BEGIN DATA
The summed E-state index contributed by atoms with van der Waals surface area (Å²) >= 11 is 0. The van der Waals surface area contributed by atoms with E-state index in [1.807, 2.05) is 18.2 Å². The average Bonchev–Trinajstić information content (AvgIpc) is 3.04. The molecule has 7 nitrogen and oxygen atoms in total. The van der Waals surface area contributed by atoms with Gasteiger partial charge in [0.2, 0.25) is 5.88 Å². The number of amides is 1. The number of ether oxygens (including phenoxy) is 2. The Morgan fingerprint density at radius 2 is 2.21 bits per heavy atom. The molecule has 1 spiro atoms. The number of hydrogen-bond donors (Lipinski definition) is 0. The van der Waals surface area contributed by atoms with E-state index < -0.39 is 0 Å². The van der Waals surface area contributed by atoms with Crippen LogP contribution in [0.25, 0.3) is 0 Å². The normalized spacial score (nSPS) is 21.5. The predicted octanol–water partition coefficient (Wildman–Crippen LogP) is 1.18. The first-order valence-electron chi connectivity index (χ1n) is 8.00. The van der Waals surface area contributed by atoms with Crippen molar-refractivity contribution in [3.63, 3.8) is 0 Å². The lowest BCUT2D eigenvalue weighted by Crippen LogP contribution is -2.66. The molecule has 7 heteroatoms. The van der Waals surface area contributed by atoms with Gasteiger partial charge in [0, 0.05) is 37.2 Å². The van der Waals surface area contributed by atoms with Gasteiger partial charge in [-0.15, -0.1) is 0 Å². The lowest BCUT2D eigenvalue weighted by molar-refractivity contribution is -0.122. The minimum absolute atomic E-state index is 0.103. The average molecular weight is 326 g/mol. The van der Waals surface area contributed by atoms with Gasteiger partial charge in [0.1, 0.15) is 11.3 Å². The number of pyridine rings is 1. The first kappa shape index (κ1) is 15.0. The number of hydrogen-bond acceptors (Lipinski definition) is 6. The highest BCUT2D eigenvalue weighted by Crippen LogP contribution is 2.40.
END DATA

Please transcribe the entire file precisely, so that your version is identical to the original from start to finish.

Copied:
The summed E-state index contributed by atoms with van der Waals surface area (Å²) >= 11 is 0. The van der Waals surface area contributed by atoms with E-state index in [1.807, 2.05) is 18.2 Å². The average Bonchev–Trinajstić information content (AvgIpc) is 3.04. The molecule has 7 nitrogen and oxygen atoms in total. The van der Waals surface area contributed by atoms with Gasteiger partial charge in [0.2, 0.25) is 5.88 Å². The number of amides is 1. The number of ether oxygens (including phenoxy) is 2. The Morgan fingerprint density at radius 2 is 2.21 bits per heavy atom. The molecule has 1 spiro atoms. The number of hydrogen-bond donors (Lipinski definition) is 0. The van der Waals surface area contributed by atoms with E-state index < -0.39 is 0 Å². The van der Waals surface area contributed by atoms with Crippen LogP contribution in [0.25, 0.3) is 0 Å². The normalized spacial score (nSPS) is 21.5. The predicted octanol–water partition coefficient (Wildman–Crippen LogP) is 1.18. The first-order valence-electron chi connectivity index (χ1n) is 8.00. The van der Waals surface area contributed by atoms with Crippen molar-refractivity contribution in [3.63, 3.8) is 0 Å². The lowest BCUT2D eigenvalue weighted by Crippen LogP contribution is -2.66. The molecule has 7 heteroatoms. The van der Waals surface area contributed by atoms with Gasteiger partial charge in [0, 0.05) is 37.2 Å². The van der Waals surface area contributed by atoms with Gasteiger partial charge in [-0.15, -0.1) is 0 Å². The lowest BCUT2D eigenvalue weighted by molar-refractivity contribution is -0.122. The minimum absolute atomic E-state index is 0.103. The average molecular weight is 326 g/mol. The van der Waals surface area contributed by atoms with Gasteiger partial charge in [0.1, 0.15) is 11.3 Å². The number of pyridine rings is 1. The first kappa shape index (κ1) is 15.0. The number of hydrogen-bond acceptors (Lipinski definition) is 6. The highest BCUT2D eigenvalue weighted by Crippen LogP contribution is 2.40.